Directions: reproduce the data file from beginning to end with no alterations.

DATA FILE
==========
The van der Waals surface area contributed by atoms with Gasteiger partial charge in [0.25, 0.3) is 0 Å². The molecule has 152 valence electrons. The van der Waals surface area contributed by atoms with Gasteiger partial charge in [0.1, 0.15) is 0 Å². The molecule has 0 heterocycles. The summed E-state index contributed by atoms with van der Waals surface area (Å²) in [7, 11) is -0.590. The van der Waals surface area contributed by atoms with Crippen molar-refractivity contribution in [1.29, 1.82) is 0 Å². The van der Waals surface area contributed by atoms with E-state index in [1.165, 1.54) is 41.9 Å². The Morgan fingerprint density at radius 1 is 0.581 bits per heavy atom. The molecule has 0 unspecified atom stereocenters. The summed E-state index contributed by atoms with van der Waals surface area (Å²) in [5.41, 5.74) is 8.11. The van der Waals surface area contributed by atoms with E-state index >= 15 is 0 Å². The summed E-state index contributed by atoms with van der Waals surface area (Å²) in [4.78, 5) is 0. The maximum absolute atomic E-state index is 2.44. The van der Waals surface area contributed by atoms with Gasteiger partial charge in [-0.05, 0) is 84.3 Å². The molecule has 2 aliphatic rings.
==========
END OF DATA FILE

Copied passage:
The van der Waals surface area contributed by atoms with Gasteiger partial charge in [0.25, 0.3) is 0 Å². The molecule has 152 valence electrons. The van der Waals surface area contributed by atoms with Gasteiger partial charge in [0.1, 0.15) is 0 Å². The molecule has 0 heterocycles. The summed E-state index contributed by atoms with van der Waals surface area (Å²) in [7, 11) is -0.590. The van der Waals surface area contributed by atoms with Crippen molar-refractivity contribution in [1.29, 1.82) is 0 Å². The van der Waals surface area contributed by atoms with E-state index in [1.165, 1.54) is 41.9 Å². The Morgan fingerprint density at radius 1 is 0.581 bits per heavy atom. The molecule has 0 unspecified atom stereocenters. The summed E-state index contributed by atoms with van der Waals surface area (Å²) in [5.41, 5.74) is 8.11. The van der Waals surface area contributed by atoms with E-state index >= 15 is 0 Å². The summed E-state index contributed by atoms with van der Waals surface area (Å²) in [4.78, 5) is 0. The maximum absolute atomic E-state index is 2.44. The van der Waals surface area contributed by atoms with Gasteiger partial charge in [-0.05, 0) is 84.3 Å². The molecule has 2 aliphatic rings.